Inventory destocking in the supply chain along with lower export volume is due to the stronger U.S. dollar, led to lower demand in North American OSB mills in the first-half of 2015. With those headwinds behind us by mid-year, we saw continued improvement in OSB demand translate more directly onto the mills, driving prices higher towards the end of Q3 and into Q4.

I’m very pleased with the – our operational performance in 2015 and the strong margin improvement gains we delivered. These gains combined with significant resin price relief and weaker Canadian dollar allowed us to more than offset OSB price weakness and deliver a modest improvement in our full-year 2015 adjusted EBITDA. In addition to our excellent operating performance, I’m also pleased with the significant progress we have made towards realizing the benefits of our merger with Ainsworth.

Our goal was to deliver 50% of our $45 million annualized synergy targets by the end of 2015, and we have already captured $27 million, or 60% on an annualized run rate basis. Synergies to-date have come from reduced corporate overheads, optimization of sales and logistics, and the sharing of best operational practices.

I’d like to particularly highlight the progress we have made ramping up high-level in Alberta over the nine months post-merger by stabilizing the workforce, resolving a number of technical challenges, and improving the overall mill operations. Our European business once again had a solid quarter generating $10 million of adjusted EBITDA, 23rd consecutive quarter of stable EBITDA contribution.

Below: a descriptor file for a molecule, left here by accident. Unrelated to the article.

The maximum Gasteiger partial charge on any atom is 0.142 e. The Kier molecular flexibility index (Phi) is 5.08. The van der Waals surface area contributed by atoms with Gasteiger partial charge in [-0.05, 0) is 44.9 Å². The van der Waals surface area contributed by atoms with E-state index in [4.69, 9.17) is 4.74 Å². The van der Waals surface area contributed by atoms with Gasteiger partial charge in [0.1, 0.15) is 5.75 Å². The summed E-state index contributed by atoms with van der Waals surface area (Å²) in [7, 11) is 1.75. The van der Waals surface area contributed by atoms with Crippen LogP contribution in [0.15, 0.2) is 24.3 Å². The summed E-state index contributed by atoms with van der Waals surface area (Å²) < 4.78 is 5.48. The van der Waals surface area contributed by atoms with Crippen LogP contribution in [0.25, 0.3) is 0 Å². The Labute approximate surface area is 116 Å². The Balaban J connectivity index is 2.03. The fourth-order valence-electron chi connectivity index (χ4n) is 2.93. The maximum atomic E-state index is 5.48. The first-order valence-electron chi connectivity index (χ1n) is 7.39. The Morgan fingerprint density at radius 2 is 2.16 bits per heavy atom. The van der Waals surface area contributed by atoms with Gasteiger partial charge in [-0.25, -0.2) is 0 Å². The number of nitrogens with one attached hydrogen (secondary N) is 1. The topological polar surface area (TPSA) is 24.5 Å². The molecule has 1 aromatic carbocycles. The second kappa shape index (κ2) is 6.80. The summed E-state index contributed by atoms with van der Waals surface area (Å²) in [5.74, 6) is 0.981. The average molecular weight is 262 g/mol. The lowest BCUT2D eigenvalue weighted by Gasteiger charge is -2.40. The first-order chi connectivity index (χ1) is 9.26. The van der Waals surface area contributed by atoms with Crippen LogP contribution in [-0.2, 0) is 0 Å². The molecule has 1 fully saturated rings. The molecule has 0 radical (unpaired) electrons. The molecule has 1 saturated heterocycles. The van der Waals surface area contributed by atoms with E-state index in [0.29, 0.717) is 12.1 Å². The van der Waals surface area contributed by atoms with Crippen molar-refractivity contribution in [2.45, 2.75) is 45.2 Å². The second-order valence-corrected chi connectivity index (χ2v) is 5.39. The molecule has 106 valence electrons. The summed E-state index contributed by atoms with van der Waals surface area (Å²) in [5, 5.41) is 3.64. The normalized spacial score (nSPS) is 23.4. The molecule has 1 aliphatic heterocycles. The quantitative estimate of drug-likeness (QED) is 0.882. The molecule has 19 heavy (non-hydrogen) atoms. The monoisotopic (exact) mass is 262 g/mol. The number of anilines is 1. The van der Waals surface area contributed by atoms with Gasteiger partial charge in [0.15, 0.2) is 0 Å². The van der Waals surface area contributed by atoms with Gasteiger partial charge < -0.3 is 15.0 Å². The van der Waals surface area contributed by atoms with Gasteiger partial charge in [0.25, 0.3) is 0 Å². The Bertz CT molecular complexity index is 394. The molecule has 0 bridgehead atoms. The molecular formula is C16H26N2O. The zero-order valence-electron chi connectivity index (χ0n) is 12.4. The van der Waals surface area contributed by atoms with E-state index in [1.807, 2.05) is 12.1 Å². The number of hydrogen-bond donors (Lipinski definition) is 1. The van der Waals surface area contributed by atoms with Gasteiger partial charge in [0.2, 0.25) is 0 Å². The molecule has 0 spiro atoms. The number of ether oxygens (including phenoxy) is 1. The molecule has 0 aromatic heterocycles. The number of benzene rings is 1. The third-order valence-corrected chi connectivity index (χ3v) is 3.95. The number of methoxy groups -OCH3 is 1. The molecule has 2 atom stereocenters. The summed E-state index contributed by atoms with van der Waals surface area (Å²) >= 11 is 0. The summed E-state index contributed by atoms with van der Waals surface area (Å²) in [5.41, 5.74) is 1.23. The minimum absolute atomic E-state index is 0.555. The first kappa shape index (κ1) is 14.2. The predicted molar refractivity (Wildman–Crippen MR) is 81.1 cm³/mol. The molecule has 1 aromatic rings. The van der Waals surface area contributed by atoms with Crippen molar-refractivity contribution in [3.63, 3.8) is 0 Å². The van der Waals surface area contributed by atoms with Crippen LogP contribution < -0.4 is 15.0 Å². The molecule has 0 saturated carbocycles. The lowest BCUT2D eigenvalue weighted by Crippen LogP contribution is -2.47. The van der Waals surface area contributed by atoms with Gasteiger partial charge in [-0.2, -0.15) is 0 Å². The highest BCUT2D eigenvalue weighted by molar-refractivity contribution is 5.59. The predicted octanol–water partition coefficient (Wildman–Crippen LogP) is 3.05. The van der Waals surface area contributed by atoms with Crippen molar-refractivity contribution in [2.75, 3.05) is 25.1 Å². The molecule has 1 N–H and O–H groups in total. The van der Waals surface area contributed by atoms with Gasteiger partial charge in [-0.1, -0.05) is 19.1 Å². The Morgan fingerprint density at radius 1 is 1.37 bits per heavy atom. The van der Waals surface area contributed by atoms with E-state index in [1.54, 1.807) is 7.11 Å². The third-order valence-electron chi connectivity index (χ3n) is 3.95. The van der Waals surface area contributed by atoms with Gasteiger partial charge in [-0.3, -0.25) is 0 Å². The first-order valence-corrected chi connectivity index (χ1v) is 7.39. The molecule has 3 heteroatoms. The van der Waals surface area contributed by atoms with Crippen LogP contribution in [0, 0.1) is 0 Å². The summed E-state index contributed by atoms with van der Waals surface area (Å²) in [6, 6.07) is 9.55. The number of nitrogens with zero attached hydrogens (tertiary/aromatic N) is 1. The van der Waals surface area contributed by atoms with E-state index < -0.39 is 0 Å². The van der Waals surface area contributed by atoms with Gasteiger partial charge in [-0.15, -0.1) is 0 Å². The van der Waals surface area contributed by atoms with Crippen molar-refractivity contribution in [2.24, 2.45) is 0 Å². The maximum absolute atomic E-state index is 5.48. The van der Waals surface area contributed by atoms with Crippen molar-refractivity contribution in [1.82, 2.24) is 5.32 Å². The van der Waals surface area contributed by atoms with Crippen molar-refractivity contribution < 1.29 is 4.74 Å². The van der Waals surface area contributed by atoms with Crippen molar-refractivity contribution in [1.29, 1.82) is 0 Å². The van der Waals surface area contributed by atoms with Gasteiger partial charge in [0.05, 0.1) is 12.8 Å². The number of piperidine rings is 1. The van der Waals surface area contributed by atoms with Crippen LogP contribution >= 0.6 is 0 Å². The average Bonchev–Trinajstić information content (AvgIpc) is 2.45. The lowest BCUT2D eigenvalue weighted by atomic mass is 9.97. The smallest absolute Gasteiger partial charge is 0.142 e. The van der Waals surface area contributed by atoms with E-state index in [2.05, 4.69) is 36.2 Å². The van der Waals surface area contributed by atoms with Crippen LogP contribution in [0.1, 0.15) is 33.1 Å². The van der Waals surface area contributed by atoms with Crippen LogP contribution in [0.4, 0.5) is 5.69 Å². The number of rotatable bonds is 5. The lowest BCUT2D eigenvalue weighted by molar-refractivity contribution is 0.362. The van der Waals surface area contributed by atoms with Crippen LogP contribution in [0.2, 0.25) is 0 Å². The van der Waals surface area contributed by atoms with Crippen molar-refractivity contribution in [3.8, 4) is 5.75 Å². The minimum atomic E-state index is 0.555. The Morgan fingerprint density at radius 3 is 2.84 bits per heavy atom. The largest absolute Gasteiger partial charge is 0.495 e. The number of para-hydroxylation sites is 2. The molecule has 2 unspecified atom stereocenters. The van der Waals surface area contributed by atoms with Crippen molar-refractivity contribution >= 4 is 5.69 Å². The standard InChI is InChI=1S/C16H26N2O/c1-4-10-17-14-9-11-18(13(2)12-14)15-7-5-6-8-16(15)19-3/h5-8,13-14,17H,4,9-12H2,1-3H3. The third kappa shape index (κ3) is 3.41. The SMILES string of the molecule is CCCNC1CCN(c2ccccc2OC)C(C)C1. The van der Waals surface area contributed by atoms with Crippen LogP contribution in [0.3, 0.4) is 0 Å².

After Robin review his financials, I’ll tell you more about the strategic investment we’re now proceeding with at Inverness to make our European business even more meaningful to Norbord’s overall results. Then as usual, we’ll take your questions. But first, Robin, it’s over to you.

Robin Lampard

Thanks, Peter. Based on your positive feedback last quarter, we will continue with our new format of brief or prepared comments to allow more time for your questions. A greater level of detail is, of course, still available in all of our public documents, the press release, MD&A and financial statements, they’re all available on our website and summarized in the accompanying earnings presentation, which I will reference in my remark.

I’ll begin with a few comments regarding market starting on Slide 4. Peter went into some detail on last quarter’s call to empathize Norbord’s exposure to the U.S. housing recovery. While Norbord has now has more production capacity in Canada since our merger with Ainsworth, about 85% of our North American production is sold in U.S. dollars to U.S. customers, warehousing demand continues to improve.